I’m an incurable knitflixer and have been since almost I first started knitting. Before we even had a word for it, I was knitflixing, stitching away with my laptop in front of me, watching the entire run of Law and Order: SVU instead of studying for my international law final.
By the time I started studying for the bar exam, things had moved to a whole new stage, because guess what? Bar prep classes were video recordings. I could sit in front of my laptop, watch bar prep videos, and knit while I learned. I’d pause to take notes where I needed to, but sometimes it helped just to watch a video a few times over. I don’t think it’s a stretch to say knitflixing helped me pass the California bar exam.
Now here we are in 2021, and not much has changed. 13 years have passed, but I’m still knitting in front of my laptop, squeezing in a little TV time while I stitch.
But What is Knitflixing, Anyway?
Well, Urban Dictionary sums it up best:
knitflixing(v.): the act of working on a knitting project while watching a streaming video from an online provider like Netflix, Amazon or Hulu.
Netflix’s streaming services came into my life in early 2008. That just a couple months after I learned to knit, and my world was never the same. I made my way through every BBC adaptation of a 19th century novel that they had, all the spy dramas I could find, and multiple shows about teenagers causing trouble. All the while, my needles clicked away.
And I know I’m not the only one. There’s a whole host of you out there who are knitting while watching the latest show to hook you. So! I figured it would be nice to do an occasional round-up of knitflixing shows I’ve been watching lately. This will be the first in a semi-regular series where I round up my favorite shows I’ve been watching lately.
Ready? Here we go.
Five of My Current Favorite Knitflixing Shows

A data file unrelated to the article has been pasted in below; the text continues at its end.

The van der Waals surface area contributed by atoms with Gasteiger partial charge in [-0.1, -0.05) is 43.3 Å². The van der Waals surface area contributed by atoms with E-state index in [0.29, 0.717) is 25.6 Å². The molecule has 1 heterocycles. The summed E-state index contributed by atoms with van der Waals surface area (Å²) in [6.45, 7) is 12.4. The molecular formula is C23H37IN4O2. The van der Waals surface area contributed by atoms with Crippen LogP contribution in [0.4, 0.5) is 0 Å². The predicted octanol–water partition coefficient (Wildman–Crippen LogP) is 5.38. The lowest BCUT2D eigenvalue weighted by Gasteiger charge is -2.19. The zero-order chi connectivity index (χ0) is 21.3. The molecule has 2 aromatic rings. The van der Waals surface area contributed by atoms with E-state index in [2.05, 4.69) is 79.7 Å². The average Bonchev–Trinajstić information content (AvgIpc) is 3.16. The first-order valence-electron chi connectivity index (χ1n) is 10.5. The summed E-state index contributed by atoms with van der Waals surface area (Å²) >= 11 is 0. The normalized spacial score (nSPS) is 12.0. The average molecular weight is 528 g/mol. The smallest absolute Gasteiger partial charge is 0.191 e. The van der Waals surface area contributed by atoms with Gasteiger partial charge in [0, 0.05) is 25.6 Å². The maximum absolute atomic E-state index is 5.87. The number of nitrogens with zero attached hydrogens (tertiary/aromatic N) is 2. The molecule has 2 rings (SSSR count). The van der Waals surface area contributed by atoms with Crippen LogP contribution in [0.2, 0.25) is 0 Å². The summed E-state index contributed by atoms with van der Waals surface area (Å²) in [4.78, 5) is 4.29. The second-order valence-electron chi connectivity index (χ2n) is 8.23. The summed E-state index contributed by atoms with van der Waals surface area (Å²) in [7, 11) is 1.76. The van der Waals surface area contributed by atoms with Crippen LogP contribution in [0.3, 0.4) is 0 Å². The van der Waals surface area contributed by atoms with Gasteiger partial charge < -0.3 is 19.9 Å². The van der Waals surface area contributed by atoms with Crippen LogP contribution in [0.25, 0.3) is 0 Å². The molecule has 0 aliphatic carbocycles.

I’m a sucker for a lush costume drama, and Harlots delivers in that department. It’s an unflinching look at the lives of sex workers in London in the 18th century, from the very wealthy ones dressed in silks and living as noblemen’s official companions to the poorest, most vulnerable in the dark alleys of dangerous neighborhoods. Harlots isn’t easy watching, but it’s engrossing.
Listen, friends, I am not a sports person. At all. I went to a Sports University and didn’t attend a single game. But this dang show sucked me in. Now I’m so hooked that I’m watching races on the weekend, tracking the latest news via YouTube and podcasts, and following all the drivers and teams on my alt Insta. Yep. If you like high drama, a little adrenaline, some scheming, and lots of entertaining characters, you’ll love this docuseries. There are three seasons, and episodes are comparatively short.
Just as I’m not a sports person, I’ve never really gotten into K-pop, either. This eight-part documentary on YouTube, though, is fascinating. It traces the evolution of K-pop from 1960s student rock bands up through the present, and it has a ton of interviews with members of some of K-pop’s most important groups. Highly recommended if you’re a fan. Even if you’re not, though, it’s a great look at the history and culture of an important global artistic trend.
If you like warm, gentle comedy, have I got the show for you. Most comedy strikes me as kind of mean or, worse, is the kind of comedy based in someone’s discomfort that makes me feel really horribly embarrassed for them. While there’s a little of that sprinkled throughout this show, there’s also a lot of kindness and growth and love. That’s what hooked me. Kim’s Convenience follows the adventures of a husband and wife who immigrated from Korea to Canada and their two children as they live and work in Toronto. It has five seasons and just ended, so you can binge the whole thing.
If you like the archetypal charming gentleman thief, you should give Lupin a try. Netflix split the first season up into two parts and left part one on a cliff-hanger that made me howl with frustration, but now both halves are out, and it is so satisfying. The show follows Assane Diop as he works to avenge a wrong done to his father more than 20 years earlier by his father’s powerful employer. Bonus: you get lots of charming Parisian scenery, clever plot twists, and exciting action.
I’m doing a lot of knitflixing this summer while I unwind and prep for the new school year, so I’ll have more recommendations soon! Check back in a little while for a new round of favorites.